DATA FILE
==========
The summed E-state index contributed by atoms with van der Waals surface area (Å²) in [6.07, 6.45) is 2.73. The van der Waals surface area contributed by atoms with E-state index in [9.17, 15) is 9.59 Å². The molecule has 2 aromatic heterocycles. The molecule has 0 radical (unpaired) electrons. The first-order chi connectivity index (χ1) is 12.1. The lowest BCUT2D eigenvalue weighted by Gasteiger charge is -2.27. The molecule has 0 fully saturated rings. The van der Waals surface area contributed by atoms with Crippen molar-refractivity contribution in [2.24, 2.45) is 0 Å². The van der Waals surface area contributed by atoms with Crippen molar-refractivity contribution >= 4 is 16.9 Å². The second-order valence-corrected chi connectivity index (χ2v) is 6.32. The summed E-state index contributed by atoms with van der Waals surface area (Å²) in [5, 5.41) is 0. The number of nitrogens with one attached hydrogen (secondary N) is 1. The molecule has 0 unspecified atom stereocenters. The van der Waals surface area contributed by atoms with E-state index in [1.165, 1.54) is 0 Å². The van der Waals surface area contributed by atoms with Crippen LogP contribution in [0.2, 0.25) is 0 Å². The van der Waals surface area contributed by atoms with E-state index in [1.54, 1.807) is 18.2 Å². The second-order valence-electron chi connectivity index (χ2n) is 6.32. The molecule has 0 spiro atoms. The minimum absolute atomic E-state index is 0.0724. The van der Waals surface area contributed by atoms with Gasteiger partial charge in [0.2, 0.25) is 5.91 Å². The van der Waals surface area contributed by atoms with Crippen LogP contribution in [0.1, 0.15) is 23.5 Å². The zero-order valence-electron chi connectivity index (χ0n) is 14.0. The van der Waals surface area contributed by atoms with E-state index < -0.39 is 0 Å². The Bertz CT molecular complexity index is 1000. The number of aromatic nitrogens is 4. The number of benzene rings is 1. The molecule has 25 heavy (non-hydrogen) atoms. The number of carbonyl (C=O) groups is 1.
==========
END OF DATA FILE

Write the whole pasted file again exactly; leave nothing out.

The summed E-state index contributed by atoms with van der Waals surface area (Å²) in [6.07, 6.45) is 2.73. The van der Waals surface area contributed by atoms with E-state index in [9.17, 15) is 9.59 Å². The molecule has 2 aromatic heterocycles. The molecule has 0 radical (unpaired) electrons. The first-order chi connectivity index (χ1) is 12.1. The lowest BCUT2D eigenvalue weighted by Gasteiger charge is -2.27. The molecule has 0 fully saturated rings. The van der Waals surface area contributed by atoms with Crippen molar-refractivity contribution in [2.24, 2.45) is 0 Å². The van der Waals surface area contributed by atoms with Crippen molar-refractivity contribution >= 4 is 16.9 Å². The second-order valence-corrected chi connectivity index (χ2v) is 6.32. The summed E-state index contributed by atoms with van der Waals surface area (Å²) in [5, 5.41) is 0. The number of nitrogens with one attached hydrogen (secondary N) is 1. The molecule has 0 unspecified atom stereocenters. The van der Waals surface area contributed by atoms with E-state index in [1.165, 1.54) is 0 Å². The van der Waals surface area contributed by atoms with Crippen LogP contribution in [0.2, 0.25) is 0 Å². The van der Waals surface area contributed by atoms with E-state index in [1.54, 1.807) is 18.2 Å². The second-order valence-electron chi connectivity index (χ2n) is 6.32. The molecule has 0 spiro atoms. The minimum absolute atomic E-state index is 0.0724. The van der Waals surface area contributed by atoms with Gasteiger partial charge in [0.2, 0.25) is 5.91 Å². The van der Waals surface area contributed by atoms with Crippen LogP contribution in [0.1, 0.15) is 23.5 Å². The zero-order valence-electron chi connectivity index (χ0n) is 14.0. The van der Waals surface area contributed by atoms with E-state index < -0.39 is 0 Å². The Bertz CT molecular complexity index is 1000. The number of aromatic nitrogens is 4. The number of benzene rings is 1. The molecule has 25 heavy (non-hydrogen) atoms. The number of carbonyl (C=O) groups is 1.